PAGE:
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  • Clinical application of perfusion computed tomography in the management of traumatic brain injury patients

    Final Number:
    1442

    Authors:
    Abel Po-Hao Huang MD; Hui-Tzung Luh MD; Wei-Lung Tseng MD; Chien-Min Chen

    Study Design:
    Other

    Subject Category:

    Meeting: Congress of Neurological Surgeons 2013 Annual Meeting

    Introduction: To share our experience of Contrast-enhanced and Perfusion CT (CEPCT) study in traumatic brain injury patients and also review the pertinent literature regarding other clinical implication of perfusion CT in these patients

    Methods: In a prospective study named Contrast-enhanced and Perfusion CT (CEPCT) study, we evaluated the clinical significance of early PCT in moderate and severe TBI patients.

    Results: We made several important observations in this study. First, PCT can be used to assess the salvageability of patients with poor GCS and/or uncal herniation. In a study period of 26 months, we only enrolled 16 patients with poor GCS and uncal herniation who CEPCT were performed before aggressive surgical treatment. In all cases, the attending neurosurgeon was present during the exam and transport of these critically ill patients. The preserved CBF and CBV in the midbrain were shown on the PCT map. The patient had good neurological recovery after surgery. Similarly, among the 9 patients with uncal herniation and acceptable perfusion of the midbrain and thalamus, 5 had favorable outcome and the other 4 had unfavorable outcome after emergent surgery (Table 1). In contrast, all the 7 patients with infarction of midbrain or/and thalamus, all had unfavorable outcome even after emergent surgery (5 death and 2 persistent vegetative state) (Table 1). Analogous to the PCT data for patients with poor-grade aneurysmal SAH, these data suggest that TBI patients with hemispheric or global severe hypoperfusion or infarction have poor outcome even after aggressive treatment.

    Conclusions: This early information provided by CEPCT is pivotal for both the surgeon and the family in terms of outcome prediction and clinical decision-making. Other clinical implications includes understanding BBB pathophysiology, surgical planning, brain death prediction/diagnosis, and diagnosis of the motor trephine syndrome.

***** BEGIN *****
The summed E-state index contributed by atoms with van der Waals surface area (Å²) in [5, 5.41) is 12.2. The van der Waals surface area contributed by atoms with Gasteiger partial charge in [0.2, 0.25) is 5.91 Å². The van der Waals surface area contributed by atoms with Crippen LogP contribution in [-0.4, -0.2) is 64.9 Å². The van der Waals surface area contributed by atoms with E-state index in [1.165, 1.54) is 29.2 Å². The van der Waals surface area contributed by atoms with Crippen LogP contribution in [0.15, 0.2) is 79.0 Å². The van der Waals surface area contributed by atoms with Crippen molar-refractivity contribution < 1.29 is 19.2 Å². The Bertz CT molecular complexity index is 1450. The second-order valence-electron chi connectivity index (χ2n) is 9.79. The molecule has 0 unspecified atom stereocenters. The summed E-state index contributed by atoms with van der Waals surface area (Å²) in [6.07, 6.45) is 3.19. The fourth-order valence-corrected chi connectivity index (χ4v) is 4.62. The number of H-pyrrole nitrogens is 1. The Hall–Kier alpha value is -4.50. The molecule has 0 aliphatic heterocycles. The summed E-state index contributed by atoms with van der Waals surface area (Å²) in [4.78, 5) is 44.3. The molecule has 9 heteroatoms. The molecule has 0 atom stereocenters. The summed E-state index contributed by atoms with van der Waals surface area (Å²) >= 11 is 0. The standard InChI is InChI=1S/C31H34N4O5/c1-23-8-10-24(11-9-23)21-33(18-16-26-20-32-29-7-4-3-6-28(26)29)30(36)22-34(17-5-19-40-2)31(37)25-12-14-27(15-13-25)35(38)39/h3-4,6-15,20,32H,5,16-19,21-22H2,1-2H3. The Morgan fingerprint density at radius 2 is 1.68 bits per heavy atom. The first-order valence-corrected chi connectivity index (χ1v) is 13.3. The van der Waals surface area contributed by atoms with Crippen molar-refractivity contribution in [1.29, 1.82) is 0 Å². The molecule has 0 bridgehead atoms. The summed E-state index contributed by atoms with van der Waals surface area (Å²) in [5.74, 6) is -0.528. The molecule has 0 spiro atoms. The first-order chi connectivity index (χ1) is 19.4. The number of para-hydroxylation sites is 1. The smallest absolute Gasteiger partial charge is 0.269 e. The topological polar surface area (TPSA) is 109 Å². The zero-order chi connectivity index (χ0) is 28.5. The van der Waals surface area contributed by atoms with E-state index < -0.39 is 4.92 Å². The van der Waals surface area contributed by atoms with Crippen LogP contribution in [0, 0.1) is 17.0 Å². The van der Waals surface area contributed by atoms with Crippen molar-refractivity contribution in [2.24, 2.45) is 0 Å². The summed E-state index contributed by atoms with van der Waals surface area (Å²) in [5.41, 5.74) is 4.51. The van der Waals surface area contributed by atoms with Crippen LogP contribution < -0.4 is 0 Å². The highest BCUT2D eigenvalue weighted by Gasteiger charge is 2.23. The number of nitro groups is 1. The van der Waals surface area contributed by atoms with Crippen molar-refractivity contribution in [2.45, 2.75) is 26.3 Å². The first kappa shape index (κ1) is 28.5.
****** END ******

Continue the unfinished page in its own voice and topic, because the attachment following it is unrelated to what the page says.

Patient Care: 1. outcome prediction of severe TBI patients 2. if validated in a larger study, irreversible injured patients should not receive aggressive surgery

    Learning Objectives: 1. Early CEPCT can be used to assess the reversibility of moderate and severe traumatic brain injury patients 2. Most patients with global or hemispheric irreversible ischemic change will expire despite aggressive surgery 3. Theoretically, the irreversible tissues may be removed during surgery to provide more decompression

    References: Wintermark M, Chiolero R, van Melle G, Revelly JP, Porchet F, Regli L, et al: Relationship between brain perfusion computed tomography variables and cerebral perfusion pressure in severe head trauma patients. Crit Care Med 32:1579-1587, 2004 Stiver SI, Wintermark M, Manley GT: Reversible monoparesis following decompressive hemicraniectomy for traumatic brain injury. J Neurosurg 109:245-254, 2008 Shlosberg D, Benifla M, Kaufer D, Friedman A: Blood-brain barrier breakdown as a therapeutic target in traumatic brain injury. Nat Rev Neurol 6:393-403, 2010 Pellon R, de Lucas EM, Fernandez CG, Florez AF, Piedra T: Usefulness of addition of CT perfusion to CT angiography for brain death diagnosis in a child. Neuropediatrics 41:189-192, 2010

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